"we point out what special grace the Lord has bestowed upon the one, while not deigning to bestow it upon the other. When he wished to put Saul over the kingdom he
"œformed him as a new man" [1 Samuel 10:6 p.]. This is the reason that Plato, alluding to the Homeric legend, says that kings´ sons are born with some distinguishing mark. For God, in providing for the human race, often endows with a heroic nature those destined to command."
Zacharias Ursinus, in his commentary on the Heidelberg Catechism, notes:
"The Holy Spirit left Saul who was one of the elect. Therefore he may leave others also. Ans. It was not the Spirit of regeneration and adoption which forsook Saul, but the spirit of prophecy, of wisdom, courage and other gifts of a similar character with which he was endowed. Neither was he chosen unto eternal life, but merely to be king, as Judas was chosen to the apostleship. It is still further objected: The Spirit of regeneration may also forsake the elect; for David prayed, "Restore unto me the joys of thy salvation."To this we reply that the godly may, and often do lose many of the gifts of the Spirit of regeneration; but they do not lose them wholly: for it cannot possible be that they should lose every particle of faith, inasmuch as they do not sin unto death; but from the weakness of the flesh, not being perfectly renewed in this life. This the apostle John expressly affirms when he says, "Whosoever is born of God doth not commit sin; for his seed remaineth in him; and he cannot sin, because he is born of God." (1 John 3:19) David in his fall, lost the joy which he had felt in his soul, the purity of conscience, and many other gifts which he earnestly prayed might be restored unto him; but he had not wholly lost the Spirit of God."
Likewise Matthew Henry explains:
What occurred by the way, v. 9. Those signs which Samuel had given him came to pass very punctually; but that which gave him the greatest satisfaction of all was this, he found immediately that God had given him another heart. A new fire was kindled in his breast, such as he had never before been acquainted with: seeking the asses is quite out of his mind, and he thinks of nothing but fighting the Philistines, redressing the grievances of Israel, making laws, administering justice, and providing for the public safety; these are the things that now fill his head. He finds himself raised to such a pitch of boldness and bravery as he never thought he should be conscious of. He has no longer the heart of a husbandman, which is low, and mean, and narrow, and concerned only about his corn and cattle; but the heart of a statesman, a general, a prince. Whom God calls to any service he will make fit for it. If he advance to another station, he will give another heart, to those who sincerely desire to serve him with their power.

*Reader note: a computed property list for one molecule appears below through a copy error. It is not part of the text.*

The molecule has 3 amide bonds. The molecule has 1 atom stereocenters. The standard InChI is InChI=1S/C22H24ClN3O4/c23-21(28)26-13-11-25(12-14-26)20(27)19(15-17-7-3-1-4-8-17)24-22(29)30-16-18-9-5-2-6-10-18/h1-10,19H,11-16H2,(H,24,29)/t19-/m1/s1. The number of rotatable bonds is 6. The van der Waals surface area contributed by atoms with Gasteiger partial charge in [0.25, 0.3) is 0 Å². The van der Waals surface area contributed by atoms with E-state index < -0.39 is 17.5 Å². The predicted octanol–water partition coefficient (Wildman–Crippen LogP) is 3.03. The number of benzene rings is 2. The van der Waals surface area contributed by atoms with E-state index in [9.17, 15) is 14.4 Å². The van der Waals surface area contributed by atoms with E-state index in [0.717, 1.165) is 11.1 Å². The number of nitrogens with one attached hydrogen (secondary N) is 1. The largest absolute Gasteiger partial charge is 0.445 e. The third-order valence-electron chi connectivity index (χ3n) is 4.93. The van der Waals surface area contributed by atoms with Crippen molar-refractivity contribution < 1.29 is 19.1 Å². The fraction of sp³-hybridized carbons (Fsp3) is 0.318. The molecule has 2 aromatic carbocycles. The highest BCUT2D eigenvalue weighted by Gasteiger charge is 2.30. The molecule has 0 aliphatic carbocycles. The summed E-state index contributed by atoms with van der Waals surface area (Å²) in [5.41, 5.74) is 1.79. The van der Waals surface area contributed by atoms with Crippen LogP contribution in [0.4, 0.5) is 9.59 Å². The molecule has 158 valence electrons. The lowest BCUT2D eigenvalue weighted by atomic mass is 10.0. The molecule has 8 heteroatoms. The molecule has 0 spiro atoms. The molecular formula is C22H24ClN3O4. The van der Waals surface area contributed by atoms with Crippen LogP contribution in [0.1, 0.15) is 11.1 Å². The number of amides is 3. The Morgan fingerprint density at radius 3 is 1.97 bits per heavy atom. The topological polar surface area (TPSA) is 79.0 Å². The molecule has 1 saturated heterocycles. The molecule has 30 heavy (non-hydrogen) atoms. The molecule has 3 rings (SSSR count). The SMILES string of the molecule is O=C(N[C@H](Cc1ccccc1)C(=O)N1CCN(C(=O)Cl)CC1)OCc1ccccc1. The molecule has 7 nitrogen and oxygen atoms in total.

Furthermore, let us bear in mind the words of the Canons of Dordrecht who warn us of speaking about men cooperating with and then losing God´s regenerating grace (how can this view of Saul being regenerate be matched with what the Canons say here? Either one is right but not both together).
CD 3/4; RE Paragraph 8
Who teach: That God in the regeneration of man does not use such powers of His omnipotence as potently and infallibly bend man's will to faith and conversion; but that all the works of grace having been accomplished, which God employs to convert man, man may yet so resist God and the Holy Spirit, when God intends man's regeneration and wills to regenerate him, and indeed that man often does so resist that he prevents entirely his regeneration, and that it therefore remains in man's power to be regenerated or not.
For this is nothing less than the denial of all the efficiency of God's grace in our conversion, and the subjecting of the working of Almighty God to the will of man, which is contrary to the apostles, who teach that we believe according to the working of the strength of his might (Eph. 1:19); and that God fulfills every desire of goodness and every work of faith with power (II Thess. 1:11); and that his divine power hath granted unto us all things that pertain unto life and godliness (II Peter 1:3).
CD 5; RE Paragraph 3 & 4
Who teach: That the true believers and regenerate not only can fall from justifying faith and likewise from grace and salvation wholly and to the end, but indeed often do fall from this and are lost forever.
For this conception makes powerless the grace, justification, regeneration, and continued preservation by Christ, contrary to the expressed words of the apostle Paul: That, while we were yet sinners, Christ died for us. Much more then, being now justified by his blood, shall we be saved from the wrath of God through him (Rom. 5:8, 9).
And contrary to the apostle John: Whosoever is begotten of God doeth no sin, because his seed abideth in him; and he can not sin, because he is begotten of God (I John 3:9). And also contrary to the words of Jesus Christ: I give unto them eternal life; and they shall never perish, and no one shall snatch them out of my hand. My Father, who hath given them to me, is greater than all; and no one is able to snatch them out of the Father's hand (John 10:28, 29).